PLEADED GUILTY AND SENTENCED
- Former state Rep. Beverly Masek. On March 11, 2009, prosecutors charged Masek with one count of bribery for accepting money from Bill Allen to kill an oil tax bill he didn't like during the 2003 legislative session. She pleaded guilty and on Sept. 24 was sentenced to six months in prison and three years probation. She was also ordered into residential treatment for alcohol abuse.
- Private prison advocate Bill Weimar. In November 2008, he was sentenced to six months in prison plus six months in home detention and a $75,000 fine for making illegal payments to an unnamed candidate for the Legislature, and a consultant, in return for candidate's support for private prison. He was charged on two felonies and pleaded guilty in August. In November, he was sentenced to six months in prison followed by six months of home confinement, and fined $75.000.
- Lobbyist Bill Bobrick. A longtime lobbyist at the city level and one-time executive director of the Alaska Democratic Party, he pleaded guilty May 16, 2007, to conspiracy for bribing Anderson while working for a private prison company, Cornell Cos. He testified against Anderson. On Nov. 27, he was sentenced to five months in jail, five months under house arrest, two years probation and 800 hours of community service. He completed his sentence in June 2008.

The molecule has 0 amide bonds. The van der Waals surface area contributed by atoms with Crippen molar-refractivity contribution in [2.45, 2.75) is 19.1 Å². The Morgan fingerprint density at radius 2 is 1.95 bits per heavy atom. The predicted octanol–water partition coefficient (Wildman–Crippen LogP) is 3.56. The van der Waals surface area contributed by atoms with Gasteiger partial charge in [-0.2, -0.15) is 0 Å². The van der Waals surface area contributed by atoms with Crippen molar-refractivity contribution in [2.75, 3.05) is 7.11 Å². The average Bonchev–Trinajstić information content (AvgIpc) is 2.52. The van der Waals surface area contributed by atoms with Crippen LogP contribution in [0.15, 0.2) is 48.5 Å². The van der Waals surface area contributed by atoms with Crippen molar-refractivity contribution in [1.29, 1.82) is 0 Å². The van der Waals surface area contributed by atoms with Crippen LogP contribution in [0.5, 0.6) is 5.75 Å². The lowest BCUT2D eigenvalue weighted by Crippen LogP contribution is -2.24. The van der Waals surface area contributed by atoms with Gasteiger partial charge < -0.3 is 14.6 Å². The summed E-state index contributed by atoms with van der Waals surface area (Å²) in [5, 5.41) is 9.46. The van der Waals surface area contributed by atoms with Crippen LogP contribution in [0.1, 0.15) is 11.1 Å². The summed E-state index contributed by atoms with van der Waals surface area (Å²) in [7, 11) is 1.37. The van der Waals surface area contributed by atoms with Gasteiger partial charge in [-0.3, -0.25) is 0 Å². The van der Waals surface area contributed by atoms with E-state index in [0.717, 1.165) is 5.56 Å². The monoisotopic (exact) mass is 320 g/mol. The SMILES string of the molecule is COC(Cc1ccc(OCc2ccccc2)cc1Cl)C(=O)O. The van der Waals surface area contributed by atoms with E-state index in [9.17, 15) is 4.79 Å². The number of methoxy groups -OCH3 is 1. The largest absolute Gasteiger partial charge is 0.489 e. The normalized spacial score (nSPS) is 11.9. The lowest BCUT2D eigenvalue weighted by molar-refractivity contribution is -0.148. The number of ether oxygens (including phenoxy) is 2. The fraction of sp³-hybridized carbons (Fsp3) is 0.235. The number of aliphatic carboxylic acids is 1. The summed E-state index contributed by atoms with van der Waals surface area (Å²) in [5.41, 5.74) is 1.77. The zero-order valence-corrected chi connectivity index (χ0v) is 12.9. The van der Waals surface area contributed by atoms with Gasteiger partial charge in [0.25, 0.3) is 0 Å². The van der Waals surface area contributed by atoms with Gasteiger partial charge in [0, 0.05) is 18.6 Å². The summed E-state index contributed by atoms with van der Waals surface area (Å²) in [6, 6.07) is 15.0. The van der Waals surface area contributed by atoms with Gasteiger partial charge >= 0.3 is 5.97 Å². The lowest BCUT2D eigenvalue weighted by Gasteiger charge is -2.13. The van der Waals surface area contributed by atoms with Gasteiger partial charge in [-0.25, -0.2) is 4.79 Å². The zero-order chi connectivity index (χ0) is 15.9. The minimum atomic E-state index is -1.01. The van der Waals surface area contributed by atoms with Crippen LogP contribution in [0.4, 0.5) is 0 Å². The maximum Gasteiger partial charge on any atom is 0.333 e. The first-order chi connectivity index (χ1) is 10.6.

- Former state Sen. John Cowdery. He was indicted on July 10, 2008, on conspiracy and bribery charges. On March 10, 2009, he was sentenced to six months home confinement, three years probation and a $25,000 fine. The Anchorage Republican was accused of scheming with Veco Corp. executives to buy the vote of another senator in the battle for an oil tax favored by North Slope oil producers. According to the 16-page indictment, Cowdery and others conspired in 2006 to give another senator - Sen. Donny Olsen, D-Nome - $25,000, characterized as campaign contributions.
CHARGED AND AWAITING TRIAL